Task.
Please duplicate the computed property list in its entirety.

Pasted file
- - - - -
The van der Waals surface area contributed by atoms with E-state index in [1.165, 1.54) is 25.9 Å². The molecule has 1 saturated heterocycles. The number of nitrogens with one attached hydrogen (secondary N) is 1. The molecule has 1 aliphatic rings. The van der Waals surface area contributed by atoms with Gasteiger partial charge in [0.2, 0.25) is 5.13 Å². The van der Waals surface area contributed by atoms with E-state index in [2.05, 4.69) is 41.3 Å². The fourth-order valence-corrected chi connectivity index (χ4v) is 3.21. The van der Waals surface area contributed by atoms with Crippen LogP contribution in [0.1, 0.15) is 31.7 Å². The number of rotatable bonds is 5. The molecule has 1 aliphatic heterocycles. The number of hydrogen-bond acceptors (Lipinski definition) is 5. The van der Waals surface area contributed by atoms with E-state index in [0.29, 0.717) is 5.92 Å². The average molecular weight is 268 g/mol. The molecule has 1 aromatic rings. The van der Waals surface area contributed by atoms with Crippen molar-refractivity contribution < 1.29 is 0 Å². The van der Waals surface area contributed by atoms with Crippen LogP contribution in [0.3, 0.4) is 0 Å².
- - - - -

The van der Waals surface area contributed by atoms with E-state index in [1.165, 1.54) is 25.9 Å². The molecule has 1 saturated heterocycles. The number of nitrogens with one attached hydrogen (secondary N) is 1. The molecule has 1 aliphatic rings. The van der Waals surface area contributed by atoms with Gasteiger partial charge in [0.2, 0.25) is 5.13 Å². The van der Waals surface area contributed by atoms with E-state index in [2.05, 4.69) is 41.3 Å². The fourth-order valence-corrected chi connectivity index (χ4v) is 3.21. The van der Waals surface area contributed by atoms with Crippen LogP contribution in [0.1, 0.15) is 31.7 Å². The number of rotatable bonds is 5. The molecule has 1 aliphatic heterocycles. The number of hydrogen-bond acceptors (Lipinski definition) is 5. The van der Waals surface area contributed by atoms with E-state index in [0.29, 0.717) is 5.92 Å². The average molecular weight is 268 g/mol. The molecule has 1 aromatic rings. The van der Waals surface area contributed by atoms with Crippen molar-refractivity contribution < 1.29 is 0 Å². The van der Waals surface area contributed by atoms with Crippen LogP contribution in [0.3, 0.4) is 0 Å².